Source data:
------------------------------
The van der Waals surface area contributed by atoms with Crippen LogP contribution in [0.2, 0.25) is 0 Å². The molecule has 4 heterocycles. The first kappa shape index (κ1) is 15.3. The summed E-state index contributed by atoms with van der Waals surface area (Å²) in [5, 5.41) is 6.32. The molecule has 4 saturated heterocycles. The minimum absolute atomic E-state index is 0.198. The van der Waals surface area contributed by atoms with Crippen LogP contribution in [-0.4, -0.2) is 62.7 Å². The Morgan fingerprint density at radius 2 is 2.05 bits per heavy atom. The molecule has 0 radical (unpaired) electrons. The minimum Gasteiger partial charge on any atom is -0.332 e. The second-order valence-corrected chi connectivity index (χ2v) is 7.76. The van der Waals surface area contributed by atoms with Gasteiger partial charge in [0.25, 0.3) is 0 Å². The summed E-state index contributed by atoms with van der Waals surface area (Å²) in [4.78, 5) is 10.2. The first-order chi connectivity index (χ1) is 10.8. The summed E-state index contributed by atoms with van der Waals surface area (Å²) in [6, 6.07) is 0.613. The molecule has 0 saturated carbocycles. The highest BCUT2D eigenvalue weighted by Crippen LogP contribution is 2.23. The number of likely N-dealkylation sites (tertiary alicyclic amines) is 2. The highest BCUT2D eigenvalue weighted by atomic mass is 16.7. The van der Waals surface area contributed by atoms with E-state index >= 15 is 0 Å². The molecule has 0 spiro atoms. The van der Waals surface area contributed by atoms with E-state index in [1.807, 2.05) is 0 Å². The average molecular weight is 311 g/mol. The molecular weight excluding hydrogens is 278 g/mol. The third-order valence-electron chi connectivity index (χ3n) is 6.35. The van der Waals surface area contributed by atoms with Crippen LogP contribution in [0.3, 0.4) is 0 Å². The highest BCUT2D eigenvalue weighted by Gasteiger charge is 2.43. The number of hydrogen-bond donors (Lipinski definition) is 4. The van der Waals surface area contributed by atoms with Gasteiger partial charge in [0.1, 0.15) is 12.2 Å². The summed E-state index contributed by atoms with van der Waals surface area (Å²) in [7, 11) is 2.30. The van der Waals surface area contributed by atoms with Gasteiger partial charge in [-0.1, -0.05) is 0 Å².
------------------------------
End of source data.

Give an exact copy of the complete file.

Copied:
The van der Waals surface area contributed by atoms with Crippen LogP contribution in [0.2, 0.25) is 0 Å². The molecule has 4 heterocycles. The first kappa shape index (κ1) is 15.3. The summed E-state index contributed by atoms with van der Waals surface area (Å²) in [5, 5.41) is 6.32. The molecule has 4 saturated heterocycles. The minimum absolute atomic E-state index is 0.198. The van der Waals surface area contributed by atoms with Crippen LogP contribution in [-0.4, -0.2) is 62.7 Å². The Morgan fingerprint density at radius 2 is 2.05 bits per heavy atom. The molecule has 0 radical (unpaired) electrons. The minimum Gasteiger partial charge on any atom is -0.332 e. The second-order valence-corrected chi connectivity index (χ2v) is 7.76. The van der Waals surface area contributed by atoms with Gasteiger partial charge in [0.25, 0.3) is 0 Å². The summed E-state index contributed by atoms with van der Waals surface area (Å²) in [4.78, 5) is 10.2. The first-order chi connectivity index (χ1) is 10.8. The summed E-state index contributed by atoms with van der Waals surface area (Å²) in [6, 6.07) is 0.613. The molecule has 0 saturated carbocycles. The highest BCUT2D eigenvalue weighted by Crippen LogP contribution is 2.23. The number of likely N-dealkylation sites (tertiary alicyclic amines) is 2. The highest BCUT2D eigenvalue weighted by atomic mass is 16.7. The van der Waals surface area contributed by atoms with E-state index >= 15 is 0 Å². The molecule has 0 spiro atoms. The van der Waals surface area contributed by atoms with E-state index in [1.807, 2.05) is 0 Å². The average molecular weight is 311 g/mol. The molecular weight excluding hydrogens is 278 g/mol. The third-order valence-electron chi connectivity index (χ3n) is 6.35. The van der Waals surface area contributed by atoms with Crippen LogP contribution in [0.3, 0.4) is 0 Å². The highest BCUT2D eigenvalue weighted by Gasteiger charge is 2.43. The number of hydrogen-bond donors (Lipinski definition) is 4. The van der Waals surface area contributed by atoms with Gasteiger partial charge in [0.1, 0.15) is 12.2 Å². The summed E-state index contributed by atoms with van der Waals surface area (Å²) in [7, 11) is 2.30. The van der Waals surface area contributed by atoms with Gasteiger partial charge in [-0.1, -0.05) is 0 Å².